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The Flushable Truth

October 2, 2023

We often take for granted the convenience of modern plumbing systems. Flushing the toilet is a daily ritual, but have you ever thought about where it all goes? It’s a simple question with a big impact on our municipal sewage treatment systems.

Our toilets are designed to handle three things: human waste, toilet paper, and water. That’s it! To keep it simple, remember and teach your family to only flush the 3P’s – pee, poop and paper (toilet paper).

Don’t Rush to Flush

Here are some things that you should never flush and why:

  • “Flushable” Products & Wipes: Even if they say “flushable” on the label, wipes do not break down like toilet paper. They can clog pipes and create costly problems.
  • Paper Towels and Rags: Paper towels are thicker and tougher than toilet paper, and they don’t break down quickly. Throw them in the trash instead.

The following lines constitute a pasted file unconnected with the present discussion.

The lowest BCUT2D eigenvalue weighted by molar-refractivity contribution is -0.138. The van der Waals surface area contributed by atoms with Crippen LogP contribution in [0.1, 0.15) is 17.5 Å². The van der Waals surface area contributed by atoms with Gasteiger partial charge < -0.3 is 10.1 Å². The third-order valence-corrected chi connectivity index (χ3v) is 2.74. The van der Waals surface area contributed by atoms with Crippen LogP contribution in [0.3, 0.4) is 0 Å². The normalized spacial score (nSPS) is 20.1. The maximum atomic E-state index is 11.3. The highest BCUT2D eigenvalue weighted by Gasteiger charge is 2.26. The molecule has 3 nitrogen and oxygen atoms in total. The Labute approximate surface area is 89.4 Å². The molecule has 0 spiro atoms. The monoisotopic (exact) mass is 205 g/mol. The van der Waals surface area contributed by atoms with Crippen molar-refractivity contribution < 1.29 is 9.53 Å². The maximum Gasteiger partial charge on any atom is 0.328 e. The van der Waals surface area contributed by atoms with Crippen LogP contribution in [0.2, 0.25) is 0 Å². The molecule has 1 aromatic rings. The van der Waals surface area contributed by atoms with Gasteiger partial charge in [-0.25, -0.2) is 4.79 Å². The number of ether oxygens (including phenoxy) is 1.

• Dental Floss, Hair & Cotton Swabs: These can easily tangle and wrap themselves around other items in the pipes and form clumps especially when mixed with soap scum and grease. These clumps can create blockages.
  • Hygiene Products, Diapers & Condoms: Tampons, pads, and disposable diapers should never be flushed. They are meant to absorb moisture so they don’t break down in water and can expand and block pipes.
  • Medications: Flushing old medications can harm aquatic life and our water supply. Properly dispose of them at a pharmacy.
  • Grease and Oil: Pouring cooking oil or grease down the toilet can lead to nasty clogs in your pipes and in the sewage system. Instead, let it cool and solidify, then toss it in the trash.
  • Litter: Kitty litter can absorb up to 15 times its weight. Even the so-claimed flushable cat litter brands will eventually cause clogs and backups. Not to mention, has anyone heard of the parasite called Toxoplasma

A Simple Solution: Trash It, Don’t Flush It

In conclusion, the rule of thumb is simple: if it’s not the 3P’s; pee, poo or paper (human waste, toilet paper, or water), don’t flush it! Instead, toss it in the trash.

By being responsible with what we flush, we can reduce these problems and help to maintain an efficient and cost-effective sewage treatment system.